View Article: PubMed Central - PubMed

Affiliation: Center for Lifespan Psychology, Max Planck Institute for Human Development, Berlin, Germany.

ABSTRACT
Coordinated social interaction is associated with, and presumably dependent on, oscillatory couplings within and between brains, which, in turn, consist of an interplay across different frequencies. Here, we introduce a method of network construction based on the cross-frequency coupling (CFC) and examine whether coordinated social interaction is associated with CFC within and between brains. Specifically, we compare the electroencephalograms (EEG) of 15 heterosexual couples during romantic kissing to kissing one's own hand, and to kissing one another while performing silent arithmetic. Using graph-theory methods, we identify theta-alpha hyper-brain networks, with alpha serving a cleaving or pacemaker function. Network strengths were higher and characteristic path lengths shorter when individuals were kissing each other than when they were kissing their own hand. In both partner-oriented kissing conditions, greater strength and shorter path length for 5-Hz oscillation nodes correlated reliably with greater partner-oriented kissing satisfaction. This correlation was especially strong for inter-brain connections in both partner-oriented kissing conditions but not during kissing one's own hand. Kissing quality assessed after the kissing with silent arithmetic correlated reliably with intra-brain strength of 10-Hz oscillation nodes during both romantic kissing and kissing with silent arithmetic. We conclude that hyper-brain networks based on CFC may capture neural mechanisms that support interpersonally coordinated voluntary action and bonding behavior.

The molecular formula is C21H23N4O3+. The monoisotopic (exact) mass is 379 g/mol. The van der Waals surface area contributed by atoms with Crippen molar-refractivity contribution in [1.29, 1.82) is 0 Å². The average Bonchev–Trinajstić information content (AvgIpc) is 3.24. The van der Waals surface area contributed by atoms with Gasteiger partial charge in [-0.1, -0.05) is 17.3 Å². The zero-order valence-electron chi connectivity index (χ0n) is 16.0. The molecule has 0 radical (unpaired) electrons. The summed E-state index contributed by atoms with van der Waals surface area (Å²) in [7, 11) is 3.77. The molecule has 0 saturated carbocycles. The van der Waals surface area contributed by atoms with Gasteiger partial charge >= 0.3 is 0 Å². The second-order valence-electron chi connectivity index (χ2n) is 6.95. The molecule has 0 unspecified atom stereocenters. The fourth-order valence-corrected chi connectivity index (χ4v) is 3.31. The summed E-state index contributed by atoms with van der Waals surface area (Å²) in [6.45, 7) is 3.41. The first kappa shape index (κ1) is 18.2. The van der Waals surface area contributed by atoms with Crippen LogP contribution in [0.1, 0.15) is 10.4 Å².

No MeSH data available.


Related in: MedlinePlus